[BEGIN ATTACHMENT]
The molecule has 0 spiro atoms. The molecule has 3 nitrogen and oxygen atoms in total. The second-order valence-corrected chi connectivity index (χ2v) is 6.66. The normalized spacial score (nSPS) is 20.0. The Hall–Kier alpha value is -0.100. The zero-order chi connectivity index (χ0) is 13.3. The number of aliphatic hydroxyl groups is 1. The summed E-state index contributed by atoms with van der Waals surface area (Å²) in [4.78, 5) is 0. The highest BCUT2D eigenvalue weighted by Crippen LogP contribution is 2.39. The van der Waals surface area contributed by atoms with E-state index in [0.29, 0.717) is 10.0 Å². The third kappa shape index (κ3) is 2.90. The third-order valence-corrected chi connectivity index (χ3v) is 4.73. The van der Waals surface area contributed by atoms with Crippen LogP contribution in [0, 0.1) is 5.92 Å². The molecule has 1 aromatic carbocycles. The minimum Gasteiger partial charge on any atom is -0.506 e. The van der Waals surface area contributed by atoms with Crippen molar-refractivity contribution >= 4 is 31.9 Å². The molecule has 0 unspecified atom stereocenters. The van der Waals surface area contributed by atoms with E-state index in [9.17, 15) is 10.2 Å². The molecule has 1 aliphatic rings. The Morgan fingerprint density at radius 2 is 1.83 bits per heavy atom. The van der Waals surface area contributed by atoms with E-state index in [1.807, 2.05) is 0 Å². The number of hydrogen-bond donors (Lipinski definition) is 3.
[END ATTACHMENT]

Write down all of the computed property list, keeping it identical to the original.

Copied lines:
The molecule has 0 spiro atoms. The molecule has 3 nitrogen and oxygen atoms in total. The second-order valence-corrected chi connectivity index (χ2v) is 6.66. The normalized spacial score (nSPS) is 20.0. The Hall–Kier alpha value is -0.100. The zero-order chi connectivity index (χ0) is 13.3. The number of aliphatic hydroxyl groups is 1. The summed E-state index contributed by atoms with van der Waals surface area (Å²) in [4.78, 5) is 0. The highest BCUT2D eigenvalue weighted by Crippen LogP contribution is 2.39. The van der Waals surface area contributed by atoms with E-state index in [0.29, 0.717) is 10.0 Å². The third kappa shape index (κ3) is 2.90. The third-order valence-corrected chi connectivity index (χ3v) is 4.73. The van der Waals surface area contributed by atoms with Crippen LogP contribution in [0, 0.1) is 5.92 Å². The molecule has 1 aromatic carbocycles. The minimum Gasteiger partial charge on any atom is -0.506 e. The van der Waals surface area contributed by atoms with Crippen molar-refractivity contribution >= 4 is 31.9 Å². The molecule has 0 unspecified atom stereocenters. The van der Waals surface area contributed by atoms with E-state index in [9.17, 15) is 10.2 Å². The molecule has 1 aliphatic rings. The Morgan fingerprint density at radius 2 is 1.83 bits per heavy atom. The van der Waals surface area contributed by atoms with E-state index in [1.807, 2.05) is 0 Å². The number of hydrogen-bond donors (Lipinski definition) is 3.